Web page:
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Over 200 people are killed each year when backed over by motor vehicles. The Prius LE/XLE/Limited has standard Parking Support Brake that uses rear sensors to monitor and automatically apply the brakes to prevent a rear collision. The Optima Hybrid doesn’t offer backup collision prevention brakes.
The Prius offers all-wheel drive to maximize traction under poor conditions, especially in ice and snow. The Optima Hybrid doesn’t offer all-wheel drive.
Both the Prius and the Optima Hybrid have standard driver and passenger frontal airbags, front side-impact airbags, driver knee airbags, side-impact head airbags, front seatbelt pretensioners, front-wheel drive, height-adjustable front shoulder belts, four-wheel antilock brakes, traction control, electronic stability systems to prevent skidding, crash mitigating brakes, daytime running lights, lane departure warning systems, rearview cameras, driver alert monitors, available blind spot warning systems, rear parking sensors and rear cross-path warning.
The Prius’ 5 year corrosion warranty has no mileage limitations, but the corrosion warranty on the Optima Hybrid runs out after 100,000 miles.
Toyota pays for scheduled maintenance on the Prius for 2 years and 25000 miles. Toyota will pay for oil changes, lubrication and any other required maintenance. Kia doesn’t pay scheduled maintenance for the Optima Hybrid.
There are over 59 percent more Toyota dealers than there are Kia dealers, which makes it much easier should you ever need service under the Prius’ warranty.
A reliable vehicle saves its owner time, money and trouble. Nobody wants to be stranded or have to be without a vehicle while it’s being repaired. Consumer Reports rates the Prius’ reliability 22 points higher than the Optima Hybrid.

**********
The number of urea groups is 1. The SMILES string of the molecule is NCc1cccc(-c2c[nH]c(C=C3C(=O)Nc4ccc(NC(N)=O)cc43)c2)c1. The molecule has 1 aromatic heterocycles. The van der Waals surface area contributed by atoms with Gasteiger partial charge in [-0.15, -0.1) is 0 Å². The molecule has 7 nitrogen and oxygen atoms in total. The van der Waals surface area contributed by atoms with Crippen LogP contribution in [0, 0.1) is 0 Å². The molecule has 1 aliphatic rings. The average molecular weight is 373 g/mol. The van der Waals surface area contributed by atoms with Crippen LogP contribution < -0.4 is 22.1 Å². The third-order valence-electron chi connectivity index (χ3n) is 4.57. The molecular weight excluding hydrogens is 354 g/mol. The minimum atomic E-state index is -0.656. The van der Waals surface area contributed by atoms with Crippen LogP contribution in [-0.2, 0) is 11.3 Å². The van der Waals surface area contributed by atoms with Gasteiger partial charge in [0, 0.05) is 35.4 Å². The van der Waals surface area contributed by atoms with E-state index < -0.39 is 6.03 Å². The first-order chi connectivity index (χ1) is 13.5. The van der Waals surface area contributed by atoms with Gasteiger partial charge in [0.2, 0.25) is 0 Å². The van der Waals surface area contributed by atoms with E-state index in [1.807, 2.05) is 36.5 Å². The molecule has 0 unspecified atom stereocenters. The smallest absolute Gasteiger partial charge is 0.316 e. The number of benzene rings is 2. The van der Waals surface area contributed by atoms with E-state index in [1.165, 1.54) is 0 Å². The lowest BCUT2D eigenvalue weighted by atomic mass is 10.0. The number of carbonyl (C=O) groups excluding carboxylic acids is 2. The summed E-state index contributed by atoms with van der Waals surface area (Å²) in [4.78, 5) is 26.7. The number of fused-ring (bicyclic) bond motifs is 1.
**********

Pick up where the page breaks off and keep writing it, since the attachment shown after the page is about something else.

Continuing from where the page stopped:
J.D. Power and Associates’ 2019 survey of the owners of three-year-old vehicles provides the long-term dependability statistics that show that Toyota vehicles are more reliable than Kia vehicles. J.D. Power ranks Toyota second in reliability, above the industry average. With 18 more problems per 100 vehicles, Kia is ranked 10th.
From surveys of all its subscribers, Consumer Reports’ December 2018 Auto Issue reports that Toyota vehicles are more reliable than Kia vehicles. Consumer Reports ranks Toyota second in reliability. Kia is ranked fifth.
On the EPA test cycle the Prius FWD CVT gets better fuel mileage than the Optima Hybrid (58 city/53 hwy vs. 40 city/45 hwy).
The Prius has a standard continuously variable transmission (CVT). With no “steps” between gears, it can keep the engine at the most efficient speed for fuel economy, or keep it at its peak horsepower indefinitely for maximum acceleration. The Optima Hybrid doesn’t offer a CVT.
The Prius XLE/Limited’s tires provide better handling because they have a lower 45 series profile (height to width ratio) that provides a stiffer sidewall than the Optima Hybrid’s 55 series tires.
The Prius LE FWD has a standard space-saver spare tire so you can replace a flat tire and drive to have the flat repaired or replaced. A spare tire isn’t available on the Optima Hybrid; it requires you to depend on roadside assistance and your vehicle will have to be towed.